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Submicroscopic duplication in Xq28 causes increased expression of the MECP2 gene in a boy with severe mental retardation and features of Rett syndrome
  1. M Meins1,
  2. J Lehmann2,
  3. F Gerresheim1,
  4. J Herchenbach1,
  5. M Hagedorn1,
  6. K Hameister2,
  7. J T Epplen1
  1. 1Department of Human Genetics, Ruhr-University Bochum, Germany
  2. 2Fachklinik fuer Kinderneurologie und Sozialpaediatrie Königsborn, Unna, Germany
  1. Correspondence to:
 Dr M Meins
 Department of Human Genetics, Ruhr-University Bochum, Universitaetsstrasse 150, 44801 Bochum, Germany;

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Rett syndrome is an X linked mental retardation syndrome almost exclusively affecting girls, and has long been regarded as an X linked dominant condition lethal in hemizygous males.1 Mutations in the gene encoding the methyl-CpG binding protein 2 (MECP2) were demonstrated as the cause of Rett syndrome,2 and confirmed by a number of studies. The vast majority (95%) of MECP2 mutations occurs de novo. Girls affected by “classic” Rett syndrome show mental retardation and regression, with a typical pattern of symptoms including initially normal development, stagnation, loss of acquired abilities, stereotypic hand movements, regression of speech, profound psychomotor retardation, epilepsy, and autism, although molecular diagnostics has proven that variant clinical forms exist.3,4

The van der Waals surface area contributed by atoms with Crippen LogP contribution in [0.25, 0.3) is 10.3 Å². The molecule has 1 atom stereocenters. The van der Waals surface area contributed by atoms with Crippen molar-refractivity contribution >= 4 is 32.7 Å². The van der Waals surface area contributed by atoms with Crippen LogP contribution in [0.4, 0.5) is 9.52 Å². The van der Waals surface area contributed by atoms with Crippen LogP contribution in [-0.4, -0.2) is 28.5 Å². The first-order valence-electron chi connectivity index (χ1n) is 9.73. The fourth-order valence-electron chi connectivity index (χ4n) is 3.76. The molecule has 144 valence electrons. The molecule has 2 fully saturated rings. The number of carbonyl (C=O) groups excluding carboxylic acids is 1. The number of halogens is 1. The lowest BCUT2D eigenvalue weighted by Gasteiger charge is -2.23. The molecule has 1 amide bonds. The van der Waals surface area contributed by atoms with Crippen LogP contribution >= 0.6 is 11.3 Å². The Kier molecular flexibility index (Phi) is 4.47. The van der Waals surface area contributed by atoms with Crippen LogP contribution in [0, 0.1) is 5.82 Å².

It has recently been shown that missense mutations in MECP2 can cause severe neonatal encephalopathy in boys.5 Classic Rett phenotypes in boys have so far only been reported in rare cases of somatic mosaicism or XXY karyotypes.6–11 In girls, larger intragenic deletions are responsible for about 11–16% of typical Rett syndrome without point mutations in the coding exons.12,13 Larger deletions have not yet been found in boys, and duplications of MECP2 have not yet been reported as a cause for typical Rett syndrome at all. We have established quantitative PCR for diagnosis of deletions affecting MECP2, and in this paper, we report a boy manifesting clinical features of Rett syndrome and a submicroscopic duplication within the cytogenetic band Xq28 encompassing the entire MECP2 gene.